El Capitan is in a raised floor datacenter environment, and you have to reinforce the floor to wheel those “Shasta” Cray XE racks from Hewlett Packard Enterprise into place.

Now, let’s take a stab at what the rumored 25,000 GPU cluster that Microsoft is building for OpenAI to train GPT-5. Historically, as Nidhi Chappell, general manager of Azure HPC and AI at Microsoft, explained to us back in March, Azure uses PCI-Express versions of Nvidia accelerators to build its HPC and AI clusters, and it uses InfiniBand networking to link them together. We assume this rumored cluster uses Nvidia H100 PCI-Express cards, and at $20,000 a pop, that is $500 million right there. With a pair of Intel “Sapphire Rapids” Xeon SP host processors, 2 TB of main memory, and a reasonable amount of local storage, add another $150,000 per node and that works out to another $469 million for 3,125 nodes to house these 25,000 GPUs. InfiniBand networking would add, if Nvidia’s 20 percent rule is a gauge, another $242 million. That’s $1.21 billion. Discount the server nodes if you feel like it, but that is $387,455 per node and it ain’t gonna budge that much. Not with so much demand for AI systems.

As we say in New York City: Foegittaboutit.

If you do the math on this Microsoft/OpenAI cluster, it weighs in at 19.2 exaflops FP16 matrix math peak with sparsity off. The PCI-Express versions of the H100 have fewer streaming multiprocessors – 114 versus 132 on the SXM5 version and they clock slower, too. That’s about 11.4 percent cheaper for 11.9 percent less performance.

These prices are crazy compared to what the US national labs are getting – or at least. Have been able to get over the years. The reason why the HPC centers of the world chase novel architectures is that they can pitch themselves as research and development for a product that will eventually commercialized. But the hyperscalers and cloud builders can do this same math and they can also build their own compute engines, as Amazon Web Services, Google, Baidu, and Facebook are all doing to varying degrees. Even with a 50 percent discount, those Inflection AI and OpenAI machines are still a lot more expensive per unit of compute than what the US national labs are paying.

One El Capitan row down, perhaps seven more to go.

El Capitan will take up the same footprint that the retired “ASCI Purple” and “Sequoia” supercomputers from days gone by, built by IBM for Lawrence Livermore, used successively – about 6,800 square feet. El Capitan is expected to need somewhere between 30 megawatts and 35 megawatts of power and cooling at peak, and will run side-by-side with the next exascale-class machine that Lawrence Livermore expects to install around 2029, and so the datacenter power and cooling capacity at the lab has been doubled to accommodate these two machines running concurrently.

By comparison, that ASCI Purple machine built by IBM and installed in 2005 at Lawrence Livermore was rated at 100 teraflops peak performance at FP64 precision and burned about 5 megawatts; it cost an estimated $128 million. El Capitan could have 23,000X more performance at somewhere between 6X and 7X the power draw and at 3.9X the cost. That may not be as good as the exponential growth that supercomputing centers had expected for many decades, but it is still a remarkable feat and attests to the benefit of Moore’s Law and a whole lot of packaging, networking, and power and cooling cleverness.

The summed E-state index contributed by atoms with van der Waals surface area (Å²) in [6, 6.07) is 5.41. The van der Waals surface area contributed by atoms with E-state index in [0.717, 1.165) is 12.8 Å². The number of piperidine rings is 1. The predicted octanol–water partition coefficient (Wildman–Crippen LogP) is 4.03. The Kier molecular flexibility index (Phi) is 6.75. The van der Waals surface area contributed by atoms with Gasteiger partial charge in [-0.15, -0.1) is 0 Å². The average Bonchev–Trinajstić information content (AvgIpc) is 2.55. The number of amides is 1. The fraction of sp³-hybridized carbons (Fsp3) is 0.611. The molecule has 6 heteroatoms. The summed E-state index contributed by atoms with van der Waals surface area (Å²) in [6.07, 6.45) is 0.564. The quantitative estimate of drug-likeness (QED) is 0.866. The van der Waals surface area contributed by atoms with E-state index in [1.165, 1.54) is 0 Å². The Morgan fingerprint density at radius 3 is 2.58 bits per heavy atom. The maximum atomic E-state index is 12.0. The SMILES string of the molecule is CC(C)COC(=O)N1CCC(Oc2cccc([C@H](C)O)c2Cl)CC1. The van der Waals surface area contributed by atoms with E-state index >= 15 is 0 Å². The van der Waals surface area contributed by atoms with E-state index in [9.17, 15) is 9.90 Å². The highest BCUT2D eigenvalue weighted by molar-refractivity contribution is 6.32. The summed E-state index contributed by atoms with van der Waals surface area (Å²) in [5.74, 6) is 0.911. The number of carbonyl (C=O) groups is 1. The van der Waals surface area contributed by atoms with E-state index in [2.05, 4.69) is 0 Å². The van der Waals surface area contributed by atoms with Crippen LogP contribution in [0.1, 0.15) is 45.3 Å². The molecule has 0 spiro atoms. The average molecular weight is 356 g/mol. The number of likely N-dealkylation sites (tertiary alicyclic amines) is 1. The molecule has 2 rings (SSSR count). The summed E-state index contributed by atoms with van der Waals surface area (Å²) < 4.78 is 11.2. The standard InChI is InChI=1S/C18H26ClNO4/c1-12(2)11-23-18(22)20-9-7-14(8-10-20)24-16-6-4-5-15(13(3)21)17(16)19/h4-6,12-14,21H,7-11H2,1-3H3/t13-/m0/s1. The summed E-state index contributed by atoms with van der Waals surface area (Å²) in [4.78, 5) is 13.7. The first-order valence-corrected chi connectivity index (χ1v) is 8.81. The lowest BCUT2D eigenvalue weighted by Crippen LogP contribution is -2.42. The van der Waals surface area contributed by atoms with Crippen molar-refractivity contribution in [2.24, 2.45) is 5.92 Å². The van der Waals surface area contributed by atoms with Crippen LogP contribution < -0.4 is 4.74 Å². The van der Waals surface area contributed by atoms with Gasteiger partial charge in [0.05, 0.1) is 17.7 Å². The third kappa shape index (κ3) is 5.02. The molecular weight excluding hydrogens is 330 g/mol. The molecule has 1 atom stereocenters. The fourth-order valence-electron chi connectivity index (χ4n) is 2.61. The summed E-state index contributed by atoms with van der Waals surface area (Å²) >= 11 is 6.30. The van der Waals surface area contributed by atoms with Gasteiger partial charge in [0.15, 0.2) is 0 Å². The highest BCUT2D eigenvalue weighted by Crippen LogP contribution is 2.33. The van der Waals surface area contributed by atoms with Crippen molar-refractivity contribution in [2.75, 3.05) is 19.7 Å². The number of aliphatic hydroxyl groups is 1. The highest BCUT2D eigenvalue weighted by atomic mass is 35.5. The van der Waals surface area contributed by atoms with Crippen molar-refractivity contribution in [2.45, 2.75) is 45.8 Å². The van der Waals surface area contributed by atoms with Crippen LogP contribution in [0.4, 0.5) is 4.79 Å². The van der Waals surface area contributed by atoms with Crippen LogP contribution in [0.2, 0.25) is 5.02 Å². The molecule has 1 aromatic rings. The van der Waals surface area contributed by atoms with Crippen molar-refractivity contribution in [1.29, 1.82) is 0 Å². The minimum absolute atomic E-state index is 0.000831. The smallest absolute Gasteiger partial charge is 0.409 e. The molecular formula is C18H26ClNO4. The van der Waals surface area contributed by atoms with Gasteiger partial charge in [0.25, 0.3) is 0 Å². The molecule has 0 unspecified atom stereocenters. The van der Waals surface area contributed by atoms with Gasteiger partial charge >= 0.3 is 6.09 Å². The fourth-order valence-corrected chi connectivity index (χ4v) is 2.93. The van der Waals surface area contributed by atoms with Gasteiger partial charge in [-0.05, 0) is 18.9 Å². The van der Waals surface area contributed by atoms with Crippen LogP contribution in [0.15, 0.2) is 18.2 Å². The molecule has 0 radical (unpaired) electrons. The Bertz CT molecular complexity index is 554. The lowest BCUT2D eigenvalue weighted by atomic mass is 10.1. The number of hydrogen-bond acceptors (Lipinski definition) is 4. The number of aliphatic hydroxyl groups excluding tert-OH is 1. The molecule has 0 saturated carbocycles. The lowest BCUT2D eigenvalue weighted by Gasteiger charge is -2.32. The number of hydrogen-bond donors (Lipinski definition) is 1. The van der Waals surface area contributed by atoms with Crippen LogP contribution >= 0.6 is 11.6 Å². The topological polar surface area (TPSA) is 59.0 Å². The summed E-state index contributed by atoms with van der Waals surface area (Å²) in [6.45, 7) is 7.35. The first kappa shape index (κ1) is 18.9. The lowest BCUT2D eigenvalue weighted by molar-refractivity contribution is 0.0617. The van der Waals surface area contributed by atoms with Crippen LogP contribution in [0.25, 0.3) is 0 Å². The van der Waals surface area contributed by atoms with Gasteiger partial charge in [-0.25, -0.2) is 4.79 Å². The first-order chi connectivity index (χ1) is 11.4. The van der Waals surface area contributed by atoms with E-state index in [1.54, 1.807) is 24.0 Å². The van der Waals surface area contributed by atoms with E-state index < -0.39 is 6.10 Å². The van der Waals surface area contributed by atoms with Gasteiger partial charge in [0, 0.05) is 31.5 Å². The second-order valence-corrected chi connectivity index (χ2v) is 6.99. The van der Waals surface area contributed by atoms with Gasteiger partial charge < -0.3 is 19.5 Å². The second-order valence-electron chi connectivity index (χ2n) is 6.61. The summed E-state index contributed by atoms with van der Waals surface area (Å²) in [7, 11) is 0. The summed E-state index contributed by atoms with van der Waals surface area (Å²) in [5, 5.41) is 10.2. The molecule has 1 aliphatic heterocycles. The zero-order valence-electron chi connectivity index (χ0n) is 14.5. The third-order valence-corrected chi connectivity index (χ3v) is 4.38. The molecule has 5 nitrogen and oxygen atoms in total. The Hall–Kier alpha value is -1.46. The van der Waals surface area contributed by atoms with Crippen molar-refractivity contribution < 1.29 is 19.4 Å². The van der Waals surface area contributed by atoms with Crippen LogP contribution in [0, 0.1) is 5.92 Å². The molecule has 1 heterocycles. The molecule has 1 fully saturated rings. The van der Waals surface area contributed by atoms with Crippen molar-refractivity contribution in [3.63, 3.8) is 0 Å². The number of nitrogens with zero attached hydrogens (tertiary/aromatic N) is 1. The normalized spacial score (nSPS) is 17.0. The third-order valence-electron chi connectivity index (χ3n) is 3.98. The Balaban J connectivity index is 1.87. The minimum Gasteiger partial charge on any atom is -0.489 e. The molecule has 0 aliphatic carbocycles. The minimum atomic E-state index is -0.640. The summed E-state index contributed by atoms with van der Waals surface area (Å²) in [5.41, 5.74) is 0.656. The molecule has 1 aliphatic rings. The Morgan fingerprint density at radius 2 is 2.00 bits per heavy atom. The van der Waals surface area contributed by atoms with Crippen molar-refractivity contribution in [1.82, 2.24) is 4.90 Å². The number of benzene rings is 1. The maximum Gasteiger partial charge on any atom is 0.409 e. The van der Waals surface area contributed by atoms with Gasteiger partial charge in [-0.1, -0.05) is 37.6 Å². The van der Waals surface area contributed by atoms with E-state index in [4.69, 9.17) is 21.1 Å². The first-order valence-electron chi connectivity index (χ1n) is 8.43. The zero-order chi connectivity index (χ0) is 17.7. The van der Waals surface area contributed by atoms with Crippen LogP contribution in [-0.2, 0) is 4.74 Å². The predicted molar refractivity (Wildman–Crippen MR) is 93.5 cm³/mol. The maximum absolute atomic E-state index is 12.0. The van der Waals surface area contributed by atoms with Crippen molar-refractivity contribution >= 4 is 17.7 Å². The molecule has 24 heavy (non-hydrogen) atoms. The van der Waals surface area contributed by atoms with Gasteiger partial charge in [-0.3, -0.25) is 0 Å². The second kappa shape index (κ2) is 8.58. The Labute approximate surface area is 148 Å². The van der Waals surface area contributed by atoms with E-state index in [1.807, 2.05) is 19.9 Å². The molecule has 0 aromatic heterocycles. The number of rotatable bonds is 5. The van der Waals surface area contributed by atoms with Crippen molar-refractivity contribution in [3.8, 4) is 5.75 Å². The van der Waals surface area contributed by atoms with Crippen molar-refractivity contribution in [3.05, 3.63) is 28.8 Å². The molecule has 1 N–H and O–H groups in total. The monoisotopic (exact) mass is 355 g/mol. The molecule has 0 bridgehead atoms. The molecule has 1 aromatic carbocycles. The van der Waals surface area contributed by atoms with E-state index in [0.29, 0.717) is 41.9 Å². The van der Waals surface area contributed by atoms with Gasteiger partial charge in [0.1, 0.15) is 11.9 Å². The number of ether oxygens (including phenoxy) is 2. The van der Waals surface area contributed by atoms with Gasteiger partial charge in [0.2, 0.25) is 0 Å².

We can’t wait to see the real numbers for El Capitan and Aurora A21 at Argonne National Laboratory. And if, as we suspect, Intel wrote off $300 million of the $500 million contract with Argonne, then there is not going to be a cheaper AI and HPC in the world. Yes, Argonne paid in time and will pay in electricity to use this machine, but as we pointed out two weeks ago when the Aurora machine was being fully installed, what matters now is getting the machine built and doing actual HPC and AI.

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  1. Per your article on MI300A from June, 1,567 teraflops is for FP8 and not FP16 — for for dense matrix.

    I think you are off by 2x in this article.

    • For the FP16 without sparsity, yes. I can’t read my own chart! Fixing it now. My eyes are not as young as they used to be….

  2. Right on! Efficiency is such a huuuge outcome of this evolving tech success story — to wit, the Table in your “Charm Of AMD” piece notes that one MI300A does 98.1 FP64 TeraFlops/s, which is just about the same as 2005’s whole ASCI Purple supercomputer (100 TF/s), all for 1 kW (rather than 5 MW)!.

    • Hmmmm … bring on the petaflopping cephalopods (nodules of 16 MI300A or GH100 units, with uber-fast networking tentacles), scatter them about in a thousand remote locations, and heed the composable rise of solar-powered ExaCthulhu!

  3. A 35% clock speed bump for the GPU chipsets sound extreme. I’d think more like 20% could be possible, near 2ghz.

  4. Wait until AI develops new form of logic types that are optimized for AI computation. Computers today are focused on binary, what if AI develops 3d/4d programmable logic type that combines a multitude of inputs and outputs obsoleting everything.

  5. Since Fugaku is 14 percent faster than Frontier when doing conjugate gradients, it seems likely that El Capitan will also top the possibly more relevant HPCG when the benchmarks are ready.

  6. Are those machines liquid cooled? Are the blues and reds at the back of the units tubes for the liquid cooling or just cables? Also, in the last picture, what is the white gas can like container at the bottom of the last rack?

    • The Cray racks are water cooled as far as I know. The can is a helium tank, which the sysadmins use to make their voices sounds like chipmunks. This is exactly what you need to do when you are dealing with nuclear weapons.

    • The white tank is a make-up tank in the Cooling Distribution Unit (CDU). Replacing blades may remove some water from the system. If the CDU needs to add some coolant, it pulls it from this tank.